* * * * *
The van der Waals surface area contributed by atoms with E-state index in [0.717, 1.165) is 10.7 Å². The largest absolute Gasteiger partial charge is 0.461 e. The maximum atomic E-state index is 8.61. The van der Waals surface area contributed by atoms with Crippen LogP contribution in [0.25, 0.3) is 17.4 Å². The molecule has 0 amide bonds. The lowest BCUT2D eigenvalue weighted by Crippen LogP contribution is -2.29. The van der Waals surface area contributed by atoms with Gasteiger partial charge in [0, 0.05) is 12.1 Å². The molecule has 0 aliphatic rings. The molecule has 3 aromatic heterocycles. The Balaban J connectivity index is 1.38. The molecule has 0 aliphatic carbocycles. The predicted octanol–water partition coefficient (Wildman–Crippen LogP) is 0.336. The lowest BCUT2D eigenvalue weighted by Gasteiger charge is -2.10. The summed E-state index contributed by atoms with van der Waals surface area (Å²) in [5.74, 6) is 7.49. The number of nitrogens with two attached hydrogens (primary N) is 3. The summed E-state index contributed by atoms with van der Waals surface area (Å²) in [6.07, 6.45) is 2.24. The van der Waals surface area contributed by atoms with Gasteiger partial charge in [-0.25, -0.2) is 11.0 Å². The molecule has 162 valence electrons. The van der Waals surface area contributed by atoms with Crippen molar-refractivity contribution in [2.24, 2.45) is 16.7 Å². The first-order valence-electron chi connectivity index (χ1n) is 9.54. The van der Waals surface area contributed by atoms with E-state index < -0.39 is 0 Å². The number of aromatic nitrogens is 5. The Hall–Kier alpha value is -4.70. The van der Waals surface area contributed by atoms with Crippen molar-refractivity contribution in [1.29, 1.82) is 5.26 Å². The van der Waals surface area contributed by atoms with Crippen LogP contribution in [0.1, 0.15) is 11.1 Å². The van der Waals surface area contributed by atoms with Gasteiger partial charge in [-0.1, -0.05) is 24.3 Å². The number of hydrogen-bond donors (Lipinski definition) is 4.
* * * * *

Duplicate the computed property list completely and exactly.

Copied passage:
The van der Waals surface area contributed by atoms with E-state index in [0.717, 1.165) is 10.7 Å². The largest absolute Gasteiger partial charge is 0.461 e. The maximum atomic E-state index is 8.61. The van der Waals surface area contributed by atoms with Crippen LogP contribution in [0.25, 0.3) is 17.4 Å². The molecule has 0 amide bonds. The lowest BCUT2D eigenvalue weighted by Crippen LogP contribution is -2.29. The van der Waals surface area contributed by atoms with Gasteiger partial charge in [0, 0.05) is 12.1 Å². The molecule has 0 aliphatic rings. The molecule has 3 aromatic heterocycles. The Balaban J connectivity index is 1.38. The molecule has 0 aliphatic carbocycles. The predicted octanol–water partition coefficient (Wildman–Crippen LogP) is 0.336. The lowest BCUT2D eigenvalue weighted by Gasteiger charge is -2.10. The summed E-state index contributed by atoms with van der Waals surface area (Å²) in [5.74, 6) is 7.49. The number of nitrogens with two attached hydrogens (primary N) is 3. The summed E-state index contributed by atoms with van der Waals surface area (Å²) in [6.07, 6.45) is 2.24. The van der Waals surface area contributed by atoms with Gasteiger partial charge in [-0.25, -0.2) is 11.0 Å². The molecule has 162 valence electrons. The van der Waals surface area contributed by atoms with Crippen molar-refractivity contribution in [2.24, 2.45) is 16.7 Å². The first-order valence-electron chi connectivity index (χ1n) is 9.54. The van der Waals surface area contributed by atoms with E-state index < -0.39 is 0 Å². The number of aromatic nitrogens is 5. The Hall–Kier alpha value is -4.70. The van der Waals surface area contributed by atoms with Crippen molar-refractivity contribution in [1.29, 1.82) is 5.26 Å². The van der Waals surface area contributed by atoms with Crippen LogP contribution in [0.1, 0.15) is 11.1 Å². The van der Waals surface area contributed by atoms with Gasteiger partial charge in [-0.1, -0.05) is 24.3 Å². The number of hydrogen-bond donors (Lipinski definition) is 4.